Trading For Membership: Effects of EU Candidacy on Trade Openness and GDP Per Capita in Countries Seeking Membership
Does candidacy to the European Union (EU) increase a nation’s Trade Openness? A good way to begin examining this question is by asking, what is Trade Openness? Simply put, it is a nation’s imports plus its exports divided by its GDP ([imports+exports]/GDP). This statistic is important because it provides an easy and accurate measure of how much any given nation trades with the rest of the world. A higher Trade Openness means a nation either does a great deal of importing, exporting, or some combination of the two. Holding all other variables equal, a high level of exports implies that the nation in question produces goods or services of value to the rest of the world and does business with them; while a high level of imports implies that a nation’s economy is strong or robust enough to deal with foreign goods entering the marketplace in high volume.
This is important to the EU when considering the application of any candidate because the Union wants to ensure that the candidate will be a viable trade partner and will be able to handle the pressure of EU member goods along with maintaining the Four Freedoms (free movement of people, goods, capital, and labor across the EU). Since, barring very drastic and rare circumstances, raising exports by a large percentage from one year to the next is difficult because the goods and services have not appreciated in value, candidates must import more in order to increase the numerator of the Trade Openness function and make themselves appear more valuable.
This proposal proceeds as follows: Section I expands on my methodology of research; Section II examines and outlines the arguments making up the debate over candidacy’s effect on openness; Section III analyzes trade data of analytically significant candidates from multiple decades; and Section IV analyzes and concludes my findings.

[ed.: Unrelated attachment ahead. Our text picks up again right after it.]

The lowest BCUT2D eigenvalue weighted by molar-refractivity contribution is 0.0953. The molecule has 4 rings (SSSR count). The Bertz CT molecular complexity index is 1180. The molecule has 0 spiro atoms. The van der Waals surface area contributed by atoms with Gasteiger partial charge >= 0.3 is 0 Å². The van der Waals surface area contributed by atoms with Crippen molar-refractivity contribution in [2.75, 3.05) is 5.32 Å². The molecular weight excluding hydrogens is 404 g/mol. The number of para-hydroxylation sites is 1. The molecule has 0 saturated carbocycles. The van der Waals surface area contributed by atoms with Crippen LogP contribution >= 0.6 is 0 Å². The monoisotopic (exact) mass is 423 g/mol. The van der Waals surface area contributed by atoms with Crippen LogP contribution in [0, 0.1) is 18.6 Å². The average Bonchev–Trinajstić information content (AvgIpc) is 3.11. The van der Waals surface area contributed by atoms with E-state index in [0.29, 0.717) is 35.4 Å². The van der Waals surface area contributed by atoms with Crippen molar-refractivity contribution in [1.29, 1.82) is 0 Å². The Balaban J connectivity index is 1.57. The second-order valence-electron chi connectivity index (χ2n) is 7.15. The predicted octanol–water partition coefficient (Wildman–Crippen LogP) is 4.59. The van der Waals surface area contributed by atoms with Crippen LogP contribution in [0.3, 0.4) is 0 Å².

I have gathered Trade Openness, Purchasing Power Parity (PPP), and Gross Domestic Product per capita (GDP per capita) data on every EU country (calculated in chained 2005 dollars), including current candidates, from 1950-2007, and, I compare how a country’s Trade Openness increases over the course of their candidacy while observing its relationship to other variables. Using this data, I compiled a dataset, organized by country and year, and coded two dummy variables “Candidate” and “Member” for sorting purposes. When both dummies have a value of 0, the nation is unaffiliated with the EU, then, as the years progress, either Candidate or Member are assigned values of 1 (denoting years of candidacy and membership), making trends across periods easier to observe and calculate.
Assessing the impact of candidacy on Trade Openness is not straightforward because perfect data do not exist to give us a definitive answer, but finding out which of the Trade Openness relationships holds true gives us a better understanding of how the EU works and how their economic priorities influence policy.
II: The Debate
Using the data compiled by the Center for International Comparisons of Production at the University of Pennsylvania (AKA Penn World Tables), I measure Trade Openness as a percent of a country’s GDP using 2005 as the base year.1 In all cases, Trade Openness increases as the years of candidacy and membership go on. I argue that the only way for such dramatic jumps in openness to occur is for the candidate to begin importing more and more from member nations of the EU. Nilson Lars discovered that “The EU is, by far, the candidate countries' most important trading partner.”2 Using EU trade data and studying trends, Lars noted that, especially during times of candidacy, one observes several candidate countries display greater increases in trade with the EU than would have occurred based on statistics and trends.3 This trade boom, according to Lars, is heavily centered on the candidate importing a great deal from member states.